The year is 1858, around about a couple of years before the American Civil War, and in the Southern states a group of slaves are being marched in chains across rough terrain. During one of the nights the two slavemasters leading them are confronted by one Dr King Schultz (Christoph Waltz) who claims to be a dentist - he is travelling in a dentist's wagon, certainly - and wishes to know if any of the slaves can help him. The slavemasters are sceptical and do not like the way he speaks to one who can assist, a man called Django (Jamie Foxx), which spells doom for them and a new life for Django...
After rewriting World War 2 with Inglourious Basterds, director and writer Quentin Tarantino sought to rewrite the antebellum United States of America, with specific interest in the international scandal of slavery, though in this case he did not fashion a story that was unhistorical more than it was an obvious fiction with a slavery setting. As it was, he didn't free the slaves himself, he freed just a few in the great scheme of things, yet that feeling of the tables being turned, the oppressors getting their much-needed comeuppance, was what fuelled the drama rather than the more familiar outrage about the political state of the South during the era depicted.
If anything, what Tarantino appeared to have been influenced by was not so much the Spaghetti Westerns of the sixties and seventies, in spite of that Django-referencing title and Franco Nero showing up to wink at posterity, but by a semi-obscure American Western of a few decades before called Skin Game, which starred James Garner and Louis Gossett Jr as a pair of friends in pre-Civil War times who scam ignorant whites by posing as master and slave. Once Schultz has explained that he is a bounty hunter who needs Django to identify three outlaws, they strike up a strong bond and become partners in scouring the land for lucrative jobs, all accomplished by execution - nobody gets taken alive by these two.
There is but one scene which questions the morality of such actions, speaking to more subtlety than you might have anticipated, but once that first act is over we have to deal with Django's main concern, which is getting his wife Broomhilda (Kerry Washington) back from a flamboyant Leonardo DiCaprio's pretentious and hateful plantation owner. His first film apart, Tarantino's laddish favourite reputation has nevertheless provided strong female characters in the tradition of many a genre movie in a way the mainstream often paid mere lip service to, but with this one he played down the women, with only Washington making up a substantial part of the plot, and then as more of a quivering trophy for the hero to win back, which was perhaps surprising but arguably in keeping with the boys' club of Westerns.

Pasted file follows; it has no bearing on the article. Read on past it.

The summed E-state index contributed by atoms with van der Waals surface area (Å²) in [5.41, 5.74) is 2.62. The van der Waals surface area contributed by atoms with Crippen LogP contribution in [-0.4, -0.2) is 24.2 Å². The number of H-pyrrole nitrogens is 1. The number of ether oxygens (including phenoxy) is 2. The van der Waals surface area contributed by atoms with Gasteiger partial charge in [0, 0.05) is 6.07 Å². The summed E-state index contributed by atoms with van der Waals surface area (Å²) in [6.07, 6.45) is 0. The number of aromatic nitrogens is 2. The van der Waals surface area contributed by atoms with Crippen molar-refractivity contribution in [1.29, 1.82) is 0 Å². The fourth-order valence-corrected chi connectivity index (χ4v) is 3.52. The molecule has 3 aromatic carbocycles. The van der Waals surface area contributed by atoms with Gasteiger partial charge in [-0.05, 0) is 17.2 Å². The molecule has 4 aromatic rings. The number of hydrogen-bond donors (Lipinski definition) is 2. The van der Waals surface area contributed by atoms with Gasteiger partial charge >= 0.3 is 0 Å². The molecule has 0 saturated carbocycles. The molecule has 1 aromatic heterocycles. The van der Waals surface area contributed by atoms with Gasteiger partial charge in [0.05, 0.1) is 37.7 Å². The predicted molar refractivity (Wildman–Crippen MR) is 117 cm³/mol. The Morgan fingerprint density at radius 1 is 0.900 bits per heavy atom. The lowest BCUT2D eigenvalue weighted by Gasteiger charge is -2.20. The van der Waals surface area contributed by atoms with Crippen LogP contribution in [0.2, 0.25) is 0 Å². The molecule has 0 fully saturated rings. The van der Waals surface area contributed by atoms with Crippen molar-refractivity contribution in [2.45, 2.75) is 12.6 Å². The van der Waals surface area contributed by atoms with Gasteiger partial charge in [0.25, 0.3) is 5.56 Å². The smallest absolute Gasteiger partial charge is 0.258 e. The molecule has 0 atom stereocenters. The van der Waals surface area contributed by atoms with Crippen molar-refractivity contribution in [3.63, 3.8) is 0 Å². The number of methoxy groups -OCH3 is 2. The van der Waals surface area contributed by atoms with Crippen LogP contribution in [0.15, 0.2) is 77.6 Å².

More notable than that was the overall tone which merely by dint of its setting could have been even more subversive than his previous hit in that Tarantino seemed to be adopting the role of the kid who shouted out to draw attention to The Emperor's New Clothes, only in this case it was the Emperor's old clothes he was pointing out. There was a needling quality to his insistence on pointing out what too many Westerns, the obvious example of Blazing Saddles aside, did not: the country they were set in could be massively racist, and the makeup on Don Johnson to have him resemble a certain fried chicken restaurant icon and the formidable, pointedly troubling Samuel L. Jackson as a domestically sold rice logo meant there was a more political edge to his work. In its wiseacre manner, this suited him, and created a depth to what could have been his usual list of references and favourite actors appearing. If it was a tad too stretched out to generate the required tension when a snappier edit might have given it more punch, an almost shyly developed point about acting and pretending as a way of getting to the truth was another string to its bow.
American writer/director and one of the most iconic filmmakers of the 1990s. The former video store clerk made his debut in 1992 with the dazzling crime thriller Reservoir Dogs, which mixed razor sharp dialogue, powerhouse acting and brutal violence in controversial style. Sprawling black comedy thriller Pulp Fiction was one of 1994's biggest hits and resurrected John Travolta's career, much as 1997's Elmore Leonard adaptation Jackie Brown did for Pam Grier.